The Book Reviews – Website

December 19, 2010

The Invention of Hugo Cabret

Invention of Hugo Cabret by Brian Selznick: Book Cover

The Invention of Hugo Cabret

Author: Brian Selznick

Page Length: 525

Genre: Historical Fiction

PLOT SUMMARY: Hugo Cabret is a 12 year old orphan who is an accomplished thief and one who is skilled at fixing clocks and other machines. Hugo lives and “works” in a train station during the 1930’s in Paris, France. Before this, a museum fire killed Hugo’s father and Hugo’s subsequent guardian deserts him. As a result, Hugo becomes a recluse and manages to lead a quiet life. However, the discovery of an automated machine and a notebook fascinate Hugo as they may provide clues about his father.

This fascination leads Hugo into a world of trouble as he must open up about his secret life and risk being taken into custody by officials. Little does Hugo know that much of what he has been hiding will provide insight into not only his life but the past life of a local toy maker.

REVIEW: This was a very creative story to read. Half of the book’s tale is told using black and white illustrations. The pictures do not just accompany the text, they actually add detail to the written story.

Upon encountering each picture, readers are encouraged to spend time with each illustration. The author goes beyond just a tale of an orphan trying to find out the secrets behind an old machine, by delving into the topic of the early silent picture/movie industry.

The author, after much research, has taken the known facts about the real-life filmmaker of Georges Melies (as represented in the character of the toy maker) and imagined his personality.

The art of early cinema and the adventure of secret discoveries come together in this great book that will appeal to many readers. It is a nice blend of graphic novel, art work, and film slides.

AREAS FOR TEACHING: imagery, setting, historical influence

RELATED BOOKS: Before Hollywood: From Shadow Play to the Silver Screen by Paul Clee

ART CONNECTIONS: There are 284 pages of original drawings by the author, Brian Selznick, in The Invention of Hugo Cabret.

The book also contains drawings/sketches by Georges Melies (pages 284-297) as well as other works by Brian Selznick that were inspired by the works of Georges Melies.

For a complete listing of all film still and illustration credits, refer to page 531 of The Invention of Hugo Cabret.

MOVIE CONNECTIONS: For a complete listing of films mentioned in the book as well as films that were influential in the creation of The Invention of Hugo Cabret, refer to page 532 of the book.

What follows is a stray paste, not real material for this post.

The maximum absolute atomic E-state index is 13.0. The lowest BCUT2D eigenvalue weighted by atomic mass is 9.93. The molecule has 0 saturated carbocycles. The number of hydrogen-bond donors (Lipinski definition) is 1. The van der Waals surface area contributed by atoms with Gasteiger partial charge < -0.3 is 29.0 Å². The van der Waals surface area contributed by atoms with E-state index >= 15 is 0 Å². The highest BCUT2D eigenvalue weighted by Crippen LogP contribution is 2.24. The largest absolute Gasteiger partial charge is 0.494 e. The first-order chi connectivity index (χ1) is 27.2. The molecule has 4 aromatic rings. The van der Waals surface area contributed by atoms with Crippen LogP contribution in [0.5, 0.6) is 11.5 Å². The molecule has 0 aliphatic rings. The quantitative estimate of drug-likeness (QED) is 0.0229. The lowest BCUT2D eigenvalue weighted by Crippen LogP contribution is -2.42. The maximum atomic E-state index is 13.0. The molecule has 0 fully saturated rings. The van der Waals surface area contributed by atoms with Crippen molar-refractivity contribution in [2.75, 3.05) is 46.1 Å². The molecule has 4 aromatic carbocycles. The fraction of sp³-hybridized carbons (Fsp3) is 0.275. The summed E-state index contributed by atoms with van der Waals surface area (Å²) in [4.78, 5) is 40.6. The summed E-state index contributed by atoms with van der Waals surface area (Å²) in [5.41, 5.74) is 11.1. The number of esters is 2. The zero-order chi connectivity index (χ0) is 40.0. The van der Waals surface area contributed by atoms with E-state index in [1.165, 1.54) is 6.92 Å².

Sources report that a film studio is looking into adapting the book into a movie for a 2011 release.

RELATED WEBSITES: (official website for the book) (type “Melies” into the search engine for links to Georges Meiles’ life story) (lessons and activities that relate to the book)

REVIEWED BY: Kevin Stratton

November 26, 2010

Chasing Vermeer

Filed under: C — thebookreviews @ 9:05 am
Tags: , , , , , , ,

Chasing Vermeer by Blue Balliett: Book Cover

Chasing Vermeer

Author: Blue Balliett

Page Length: 254

Reading Level: 4

Genre: Fiction

PLOT SUMMARY: Calder and Petra have one thing in common. They have the greatest sixth grade teacher ever – Ms. Hussey. After Ms. Hussey gives her class the challenging assignment of proving that written letters are not dead by finding someone whose life has been altered by a letter, Calder and Petra decide to work together. What starts as a simple assignment soon morphs into something more. A great mystery is afoot. A painting has been stolen, and Calder and Petra are hot on the trail of a thief.

REVIEW: This was an interesting and mysterious story. The clues are revealed to the reader as the story evolves. Readers learn a great deal about the famous artist Jan Vermeer and the uses of pentominoes. Readers reflect about what makes great artwork, and they learn about actions taken toward a cause. The book provides great discussion material of the causes and effects of each character’s action or inaction. This is a story that is very interesting and engaging.  

AREAS FOR TEACHING: sequence of events, character traits, cause and effect, context clues, foreshadowing, great book to pair with pentominoes from math class


RELATED BOOKS:  The Calder Game, The Wright 3

RELATED MOVIES: Chasing Vermeer (due out in 2011)


REVIEWED BY: Dayna Taylor

August 12, 2008


Filed under: R — thebookreviews @ 5:13 pm
Tags: , , , , , , , ,


Author: Willo Davis Roberts       

Page Length: 153

Reading Level: 6

Genre: Fiction        

PLOT SUMMARY: Amanda Jane Keeling has the nickname Rebel because at an early age she was defiant in all that her parent’s tried to teach her.  Rebel is the only girl in her family and she has three musically talented brothers. As her family prepares for a trip to Europe where the boys will participate in music competition, Rebel’s Gram, decides to buy a boarding house in the University area.  She asked if any of the children would be able to help with house renovations.  Rebel thinks this would be a good opportunity to miss another competition, and plans to stay with Gram and help for two weeks, then join her family for the road trip through Europe.